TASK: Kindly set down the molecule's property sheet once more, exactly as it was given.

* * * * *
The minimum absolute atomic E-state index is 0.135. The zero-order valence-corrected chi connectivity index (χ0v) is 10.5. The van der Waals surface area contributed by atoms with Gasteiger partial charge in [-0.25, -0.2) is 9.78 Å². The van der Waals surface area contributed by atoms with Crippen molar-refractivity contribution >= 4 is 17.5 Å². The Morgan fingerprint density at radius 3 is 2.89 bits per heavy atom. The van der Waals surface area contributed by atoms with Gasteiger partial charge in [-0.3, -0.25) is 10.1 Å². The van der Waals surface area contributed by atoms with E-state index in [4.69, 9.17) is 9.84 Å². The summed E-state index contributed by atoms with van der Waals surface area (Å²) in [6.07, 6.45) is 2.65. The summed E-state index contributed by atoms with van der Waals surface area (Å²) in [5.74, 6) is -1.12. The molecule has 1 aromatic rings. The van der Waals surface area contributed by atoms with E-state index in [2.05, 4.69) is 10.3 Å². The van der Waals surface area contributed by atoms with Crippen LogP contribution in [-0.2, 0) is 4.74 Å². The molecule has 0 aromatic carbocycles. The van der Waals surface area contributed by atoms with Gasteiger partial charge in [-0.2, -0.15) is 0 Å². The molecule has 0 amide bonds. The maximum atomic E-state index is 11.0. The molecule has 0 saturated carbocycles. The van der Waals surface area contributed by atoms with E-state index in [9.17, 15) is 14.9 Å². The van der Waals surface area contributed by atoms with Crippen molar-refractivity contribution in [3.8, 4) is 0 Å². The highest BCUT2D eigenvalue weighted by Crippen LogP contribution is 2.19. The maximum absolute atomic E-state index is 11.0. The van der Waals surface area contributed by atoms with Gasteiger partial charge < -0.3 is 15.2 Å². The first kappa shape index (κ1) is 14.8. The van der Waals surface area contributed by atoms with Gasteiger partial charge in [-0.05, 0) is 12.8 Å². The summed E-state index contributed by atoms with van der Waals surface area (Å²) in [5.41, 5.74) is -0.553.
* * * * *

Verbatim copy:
The minimum absolute atomic E-state index is 0.135. The zero-order valence-corrected chi connectivity index (χ0v) is 10.5. The van der Waals surface area contributed by atoms with Gasteiger partial charge in [-0.25, -0.2) is 9.78 Å². The van der Waals surface area contributed by atoms with Crippen molar-refractivity contribution >= 4 is 17.5 Å². The Morgan fingerprint density at radius 3 is 2.89 bits per heavy atom. The van der Waals surface area contributed by atoms with Gasteiger partial charge in [-0.3, -0.25) is 10.1 Å². The van der Waals surface area contributed by atoms with E-state index in [4.69, 9.17) is 9.84 Å². The summed E-state index contributed by atoms with van der Waals surface area (Å²) in [6.07, 6.45) is 2.65. The summed E-state index contributed by atoms with van der Waals surface area (Å²) in [5.74, 6) is -1.12. The molecule has 1 aromatic rings. The van der Waals surface area contributed by atoms with E-state index in [2.05, 4.69) is 10.3 Å². The van der Waals surface area contributed by atoms with Crippen LogP contribution in [-0.2, 0) is 4.74 Å². The molecule has 0 aromatic carbocycles. The van der Waals surface area contributed by atoms with Gasteiger partial charge in [-0.2, -0.15) is 0 Å². The molecule has 0 amide bonds. The maximum atomic E-state index is 11.0. The molecule has 0 saturated carbocycles. The van der Waals surface area contributed by atoms with E-state index in [9.17, 15) is 14.9 Å². The van der Waals surface area contributed by atoms with Crippen molar-refractivity contribution in [3.8, 4) is 0 Å². The highest BCUT2D eigenvalue weighted by Crippen LogP contribution is 2.19. The maximum absolute atomic E-state index is 11.0. The van der Waals surface area contributed by atoms with Gasteiger partial charge < -0.3 is 15.2 Å². The first kappa shape index (κ1) is 14.8. The van der Waals surface area contributed by atoms with Gasteiger partial charge in [-0.05, 0) is 12.8 Å². The summed E-state index contributed by atoms with van der Waals surface area (Å²) in [5.41, 5.74) is -0.553.